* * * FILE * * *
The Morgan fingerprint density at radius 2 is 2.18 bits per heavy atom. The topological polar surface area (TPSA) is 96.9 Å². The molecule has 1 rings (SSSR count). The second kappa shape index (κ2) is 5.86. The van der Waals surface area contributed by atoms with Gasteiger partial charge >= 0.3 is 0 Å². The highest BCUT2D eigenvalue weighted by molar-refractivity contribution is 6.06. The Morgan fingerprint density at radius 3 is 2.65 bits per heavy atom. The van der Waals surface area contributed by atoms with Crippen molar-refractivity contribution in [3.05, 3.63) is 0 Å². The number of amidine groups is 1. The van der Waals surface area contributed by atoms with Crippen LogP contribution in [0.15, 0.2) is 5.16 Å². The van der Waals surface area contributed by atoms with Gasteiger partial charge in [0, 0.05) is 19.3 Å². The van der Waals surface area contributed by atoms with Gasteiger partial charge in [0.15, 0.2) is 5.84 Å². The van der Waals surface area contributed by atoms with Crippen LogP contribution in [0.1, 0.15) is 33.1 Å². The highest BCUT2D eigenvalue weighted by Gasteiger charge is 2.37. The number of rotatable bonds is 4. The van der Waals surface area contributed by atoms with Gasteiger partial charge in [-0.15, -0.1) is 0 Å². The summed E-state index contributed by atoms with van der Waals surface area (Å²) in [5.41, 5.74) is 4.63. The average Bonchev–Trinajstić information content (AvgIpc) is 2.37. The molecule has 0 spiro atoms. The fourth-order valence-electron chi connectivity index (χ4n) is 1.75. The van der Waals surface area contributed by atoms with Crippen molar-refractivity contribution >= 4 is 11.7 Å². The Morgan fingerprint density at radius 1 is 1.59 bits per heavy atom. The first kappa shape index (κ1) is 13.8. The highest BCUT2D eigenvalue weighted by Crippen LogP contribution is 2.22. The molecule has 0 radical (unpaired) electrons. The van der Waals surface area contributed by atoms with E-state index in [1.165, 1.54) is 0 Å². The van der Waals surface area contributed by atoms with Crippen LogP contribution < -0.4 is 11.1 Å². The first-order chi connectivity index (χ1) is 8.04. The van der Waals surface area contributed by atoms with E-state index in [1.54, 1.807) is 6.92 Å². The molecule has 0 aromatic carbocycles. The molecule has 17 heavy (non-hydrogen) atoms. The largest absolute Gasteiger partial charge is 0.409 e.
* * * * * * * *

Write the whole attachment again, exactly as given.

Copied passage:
The Morgan fingerprint density at radius 2 is 2.18 bits per heavy atom. The topological polar surface area (TPSA) is 96.9 Å². The molecule has 1 rings (SSSR count). The second kappa shape index (κ2) is 5.86. The van der Waals surface area contributed by atoms with Gasteiger partial charge >= 0.3 is 0 Å². The highest BCUT2D eigenvalue weighted by molar-refractivity contribution is 6.06. The Morgan fingerprint density at radius 3 is 2.65 bits per heavy atom. The van der Waals surface area contributed by atoms with Crippen molar-refractivity contribution in [3.05, 3.63) is 0 Å². The number of amidine groups is 1. The van der Waals surface area contributed by atoms with Crippen LogP contribution in [0.15, 0.2) is 5.16 Å². The van der Waals surface area contributed by atoms with Gasteiger partial charge in [0, 0.05) is 19.3 Å². The van der Waals surface area contributed by atoms with Gasteiger partial charge in [0.15, 0.2) is 5.84 Å². The van der Waals surface area contributed by atoms with Crippen LogP contribution in [0.1, 0.15) is 33.1 Å². The highest BCUT2D eigenvalue weighted by Gasteiger charge is 2.37. The number of rotatable bonds is 4. The van der Waals surface area contributed by atoms with Gasteiger partial charge in [-0.15, -0.1) is 0 Å². The summed E-state index contributed by atoms with van der Waals surface area (Å²) in [5.41, 5.74) is 4.63. The average Bonchev–Trinajstić information content (AvgIpc) is 2.37. The molecule has 0 spiro atoms. The fourth-order valence-electron chi connectivity index (χ4n) is 1.75. The van der Waals surface area contributed by atoms with Crippen molar-refractivity contribution >= 4 is 11.7 Å². The Morgan fingerprint density at radius 1 is 1.59 bits per heavy atom. The first kappa shape index (κ1) is 13.8. The highest BCUT2D eigenvalue weighted by Crippen LogP contribution is 2.22. The molecule has 0 radical (unpaired) electrons. The van der Waals surface area contributed by atoms with E-state index in [1.165, 1.54) is 0 Å². The van der Waals surface area contributed by atoms with Crippen LogP contribution < -0.4 is 11.1 Å². The first-order chi connectivity index (χ1) is 8.04. The van der Waals surface area contributed by atoms with E-state index in [1.54, 1.807) is 6.92 Å². The molecule has 0 aromatic carbocycles. The molecule has 17 heavy (non-hydrogen) atoms. The largest absolute Gasteiger partial charge is 0.409 e.